My Book Club read this book and had Amy at our meeting latest night (she lives near Greensboro). Could not wait to meet this awesome woman after reading her book. Her calm, quiet demeanor gave some clue to how she survived the harrowing expeditions. I just finished watching the documentary on Amazon Prime (Expedition Congo) and am more in awe of her as a person, researcher, and a seeker of healers and medicinal plants in the most remote locations of the world.

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    the way she spoke []  2020-1-19 22:5

    A terrifying, heartbreaking story of interviews with women in Juarez about their fear of leaving the house, going to work, walking down the street. Almost unbearable: she listed the toddlers to elderly women who were raped, murdered, mutilated. A tremendously hard read.

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    Spoke []  2020-7-18 19:45

    This disc holds experimental riffs and ditties all of which are recognizable as Calexico but that would not fit into any other format. It is a amazing look into their creative process, amazing for background not for sit and listen though some things will pull you out of your concentration for their unusual construction :-)

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    Spoke []  2020-7-18 19:45

    Calexico's early work has some of the same meoldies they elaborated on later, recorded either at home or in a makeshift studio actually adds to the flavor of this album nd makes it a must have for Calexico fans. lot of drums & guitar duets, very cool.

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    Spoke []  2020-7-18 19:45

    This is a spaghetti western lo fi arizona chili beauty. The sound of a dirt road, a canteen, and some peyote bottons, transplanted to your barstool or the platform of your subway station. This album is near perfect. You will not stop listening, and if you do, you're stupid.

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    Spoke []  2020-7-18 19:45

    I had the amazing fortune of seeing Calexico live recently, and they place on quite a amazing show. I've been a casual fan for a while but bought this CD after the Iron & Wine collaboration, which is really , they've place together a lot of found sounds, various ideas, and a hodgepodge of what they're into. The root is a southwest sound, but they really manage to go all over the ter listening to it a few times, it gives you the sense of a band in find of something, maybe its own sound, but they don't quite obtain there on this ese guys are experienced and amazing songwriters, and place on a amazing live show, but I'm waiting for thier masterpiece, which is going to come one of these days.

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    Spoke []  2020-7-18 19:45

    A lazily haggard introduction into what would become a potently cultivated sound, it would still take another disc to develop into something that would persevere.

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    Spoke []  2020-7-18 19:45

    Amazing album, very sonically pleasing. This one is long; 19 tracks. A lot of of those being instrumental, the final track is absolutely stunning. This is truly not the band to look to for top 40 style pop, but for rich, textured tracks and attractive sounds it's hard to beat. So well balanced; the entire sound spectrum is laid begin for your listening enjoyment.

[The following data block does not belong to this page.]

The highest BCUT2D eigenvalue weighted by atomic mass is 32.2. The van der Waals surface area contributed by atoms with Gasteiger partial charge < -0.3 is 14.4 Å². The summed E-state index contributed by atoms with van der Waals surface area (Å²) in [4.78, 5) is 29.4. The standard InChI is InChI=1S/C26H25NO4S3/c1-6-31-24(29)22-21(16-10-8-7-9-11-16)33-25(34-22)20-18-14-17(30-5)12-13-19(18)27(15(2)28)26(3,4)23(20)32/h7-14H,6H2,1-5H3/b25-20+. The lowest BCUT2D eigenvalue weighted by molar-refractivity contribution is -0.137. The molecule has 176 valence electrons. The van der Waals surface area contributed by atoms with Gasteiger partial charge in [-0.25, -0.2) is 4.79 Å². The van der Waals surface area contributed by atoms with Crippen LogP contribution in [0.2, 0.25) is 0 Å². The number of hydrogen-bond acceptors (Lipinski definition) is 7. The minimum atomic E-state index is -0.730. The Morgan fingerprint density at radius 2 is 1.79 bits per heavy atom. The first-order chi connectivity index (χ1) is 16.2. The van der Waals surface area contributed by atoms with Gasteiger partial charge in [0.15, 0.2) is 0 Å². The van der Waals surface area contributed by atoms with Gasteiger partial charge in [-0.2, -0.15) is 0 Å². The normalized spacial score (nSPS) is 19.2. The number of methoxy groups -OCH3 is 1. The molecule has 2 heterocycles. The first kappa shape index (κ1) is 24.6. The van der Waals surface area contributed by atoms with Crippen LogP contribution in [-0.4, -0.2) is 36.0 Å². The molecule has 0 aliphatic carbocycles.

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    Spoke []  2020-7-18 19:45

    I've got this on vinyl now- Attractive stuff. Possibly my favorite Calexico album.

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    Spoke []  2020-7-18 19:45

    Finding their form is evident here in their most under rated album. Less polished than any of their others. Worth a listen if you don't believe me..

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    Spoke []  2020-7-18 19:45

    This is not the lush cinematic Calexico of the other albums, This is much more folksier and gritty, and for that it stands alone in its sound. The framework is there for what would come later but there is no pedal steel or horns. All in all it is great, and Id also suggest Commited soundtrack or the Street Map cd from the bands www service for a related sound.

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    Spoke []  2020-7-18 19:45

    I have to agree with all of these reviewers, save for the one who didn't like this release. This is a attractive concoction of thoughtful-western-meets-tearful-traditional-Mexican beauties, worth listening to repeatedly. It doesn't jump out at you, but lures you in gently like a curious whisper. Everyone I played this CD for loved it and promptly went out to it. I suggest you do the same.

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    When God Spoke Greek: The Septuagint and the Making of the Christian Bible []  2020-1-30 20:6

    Changed my entire perspective on the find for the original autographs to help Biblical Inerrancy. We're searching for the wrong things. Scriptural pluralism was not a issue for the Qumran sect, or for the apostles or church fathers, certainly not for the N. African Christian community. "Many modern Christians are fixated with the find for an "original text," but from the beginning it was not so... This is a distinctively modern theological anxiety." The brief analysis of the Augustine/Jerome dialog seems biased, but was not crippling so. Very enlightening. I appreciate the OT, both Masoretic and LXX even more now, hearing God speak to me in more than one way. The author of Hebrews said, "... but now He has spoken to us through His Son." It is unbecoming of believers to quarrel over whether God has now spoken to us through the Masoretic or Greek; we can use both to meet Jesus.